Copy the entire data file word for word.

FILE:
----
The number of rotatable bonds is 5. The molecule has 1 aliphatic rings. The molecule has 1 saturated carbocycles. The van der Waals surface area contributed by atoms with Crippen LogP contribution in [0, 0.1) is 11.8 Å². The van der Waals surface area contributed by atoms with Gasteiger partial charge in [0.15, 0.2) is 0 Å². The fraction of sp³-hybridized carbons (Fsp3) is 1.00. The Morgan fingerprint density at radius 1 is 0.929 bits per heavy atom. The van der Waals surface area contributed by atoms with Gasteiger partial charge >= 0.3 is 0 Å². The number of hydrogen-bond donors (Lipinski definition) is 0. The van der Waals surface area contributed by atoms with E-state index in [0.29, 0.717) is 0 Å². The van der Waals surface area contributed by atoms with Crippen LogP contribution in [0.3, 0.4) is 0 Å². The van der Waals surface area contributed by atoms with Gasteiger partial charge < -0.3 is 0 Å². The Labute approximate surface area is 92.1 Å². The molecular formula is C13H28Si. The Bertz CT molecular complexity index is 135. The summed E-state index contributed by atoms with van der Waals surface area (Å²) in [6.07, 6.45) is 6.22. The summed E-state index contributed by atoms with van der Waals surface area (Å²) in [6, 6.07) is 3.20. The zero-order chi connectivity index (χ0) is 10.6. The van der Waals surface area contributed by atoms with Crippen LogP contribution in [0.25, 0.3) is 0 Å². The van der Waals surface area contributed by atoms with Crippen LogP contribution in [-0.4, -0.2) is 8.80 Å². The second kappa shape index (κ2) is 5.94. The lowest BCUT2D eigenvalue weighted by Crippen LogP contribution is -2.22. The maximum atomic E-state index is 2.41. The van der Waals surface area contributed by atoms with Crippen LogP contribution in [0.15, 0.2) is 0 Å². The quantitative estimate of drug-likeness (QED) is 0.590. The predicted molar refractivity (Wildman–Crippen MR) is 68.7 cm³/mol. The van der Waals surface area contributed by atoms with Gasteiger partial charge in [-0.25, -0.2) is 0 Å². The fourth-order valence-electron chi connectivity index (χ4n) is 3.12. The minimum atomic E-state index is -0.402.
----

The number of rotatable bonds is 5. The molecule has 1 aliphatic rings. The molecule has 1 saturated carbocycles. The van der Waals surface area contributed by atoms with Crippen LogP contribution in [0, 0.1) is 11.8 Å². The van der Waals surface area contributed by atoms with Gasteiger partial charge in [0.15, 0.2) is 0 Å². The fraction of sp³-hybridized carbons (Fsp3) is 1.00. The Morgan fingerprint density at radius 1 is 0.929 bits per heavy atom. The van der Waals surface area contributed by atoms with Gasteiger partial charge >= 0.3 is 0 Å². The number of hydrogen-bond donors (Lipinski definition) is 0. The van der Waals surface area contributed by atoms with E-state index in [0.29, 0.717) is 0 Å². The van der Waals surface area contributed by atoms with Crippen LogP contribution in [0.3, 0.4) is 0 Å². The van der Waals surface area contributed by atoms with Gasteiger partial charge < -0.3 is 0 Å². The Labute approximate surface area is 92.1 Å². The molecular formula is C13H28Si. The Bertz CT molecular complexity index is 135. The summed E-state index contributed by atoms with van der Waals surface area (Å²) in [6.07, 6.45) is 6.22. The summed E-state index contributed by atoms with van der Waals surface area (Å²) in [6, 6.07) is 3.20. The zero-order chi connectivity index (χ0) is 10.6. The van der Waals surface area contributed by atoms with Crippen LogP contribution in [0.25, 0.3) is 0 Å². The van der Waals surface area contributed by atoms with Crippen LogP contribution in [-0.4, -0.2) is 8.80 Å². The second kappa shape index (κ2) is 5.94. The lowest BCUT2D eigenvalue weighted by Crippen LogP contribution is -2.22. The maximum atomic E-state index is 2.41. The van der Waals surface area contributed by atoms with Crippen LogP contribution in [0.15, 0.2) is 0 Å². The quantitative estimate of drug-likeness (QED) is 0.590. The predicted molar refractivity (Wildman–Crippen MR) is 68.7 cm³/mol. The van der Waals surface area contributed by atoms with Gasteiger partial charge in [-0.25, -0.2) is 0 Å². The fourth-order valence-electron chi connectivity index (χ4n) is 3.12. The minimum atomic E-state index is -0.402.